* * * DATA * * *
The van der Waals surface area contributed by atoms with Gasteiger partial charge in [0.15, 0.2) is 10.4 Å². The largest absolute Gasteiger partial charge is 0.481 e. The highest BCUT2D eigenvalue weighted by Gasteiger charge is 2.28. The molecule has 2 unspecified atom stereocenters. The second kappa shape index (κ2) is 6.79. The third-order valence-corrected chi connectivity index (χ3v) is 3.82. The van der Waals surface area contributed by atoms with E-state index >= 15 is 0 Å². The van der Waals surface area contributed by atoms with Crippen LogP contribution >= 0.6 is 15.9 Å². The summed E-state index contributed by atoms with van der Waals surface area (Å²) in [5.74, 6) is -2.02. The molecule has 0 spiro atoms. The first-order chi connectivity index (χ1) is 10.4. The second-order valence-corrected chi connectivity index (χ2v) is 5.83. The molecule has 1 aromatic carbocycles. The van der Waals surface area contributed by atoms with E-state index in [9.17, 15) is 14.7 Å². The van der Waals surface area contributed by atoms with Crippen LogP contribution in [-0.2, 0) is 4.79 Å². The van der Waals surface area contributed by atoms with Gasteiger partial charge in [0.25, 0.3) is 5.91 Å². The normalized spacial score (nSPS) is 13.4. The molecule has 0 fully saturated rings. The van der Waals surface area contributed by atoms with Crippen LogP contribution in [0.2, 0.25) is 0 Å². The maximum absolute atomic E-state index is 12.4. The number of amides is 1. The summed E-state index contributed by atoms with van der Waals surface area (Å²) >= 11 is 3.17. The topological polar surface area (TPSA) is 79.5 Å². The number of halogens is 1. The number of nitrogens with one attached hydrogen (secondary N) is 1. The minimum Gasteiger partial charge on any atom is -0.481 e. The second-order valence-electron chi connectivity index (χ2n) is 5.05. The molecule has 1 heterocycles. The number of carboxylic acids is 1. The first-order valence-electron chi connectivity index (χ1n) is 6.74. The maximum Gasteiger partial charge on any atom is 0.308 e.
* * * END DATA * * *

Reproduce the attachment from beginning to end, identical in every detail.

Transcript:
The van der Waals surface area contributed by atoms with Gasteiger partial charge in [0.15, 0.2) is 10.4 Å². The largest absolute Gasteiger partial charge is 0.481 e. The highest BCUT2D eigenvalue weighted by Gasteiger charge is 2.28. The molecule has 2 unspecified atom stereocenters. The second kappa shape index (κ2) is 6.79. The third-order valence-corrected chi connectivity index (χ3v) is 3.82. The van der Waals surface area contributed by atoms with E-state index >= 15 is 0 Å². The van der Waals surface area contributed by atoms with Crippen LogP contribution >= 0.6 is 15.9 Å². The summed E-state index contributed by atoms with van der Waals surface area (Å²) in [5.74, 6) is -2.02. The molecule has 0 spiro atoms. The first-order chi connectivity index (χ1) is 10.4. The second-order valence-corrected chi connectivity index (χ2v) is 5.83. The molecule has 1 aromatic carbocycles. The van der Waals surface area contributed by atoms with E-state index in [9.17, 15) is 14.7 Å². The van der Waals surface area contributed by atoms with Crippen LogP contribution in [-0.2, 0) is 4.79 Å². The van der Waals surface area contributed by atoms with Gasteiger partial charge in [0.25, 0.3) is 5.91 Å². The normalized spacial score (nSPS) is 13.4. The molecule has 0 fully saturated rings. The van der Waals surface area contributed by atoms with Crippen LogP contribution in [0.2, 0.25) is 0 Å². The maximum absolute atomic E-state index is 12.4. The number of amides is 1. The summed E-state index contributed by atoms with van der Waals surface area (Å²) >= 11 is 3.17. The topological polar surface area (TPSA) is 79.5 Å². The number of halogens is 1. The number of nitrogens with one attached hydrogen (secondary N) is 1. The minimum Gasteiger partial charge on any atom is -0.481 e. The second-order valence-electron chi connectivity index (χ2n) is 5.05. The molecule has 1 heterocycles. The number of carboxylic acids is 1. The first-order valence-electron chi connectivity index (χ1n) is 6.74. The maximum Gasteiger partial charge on any atom is 0.308 e.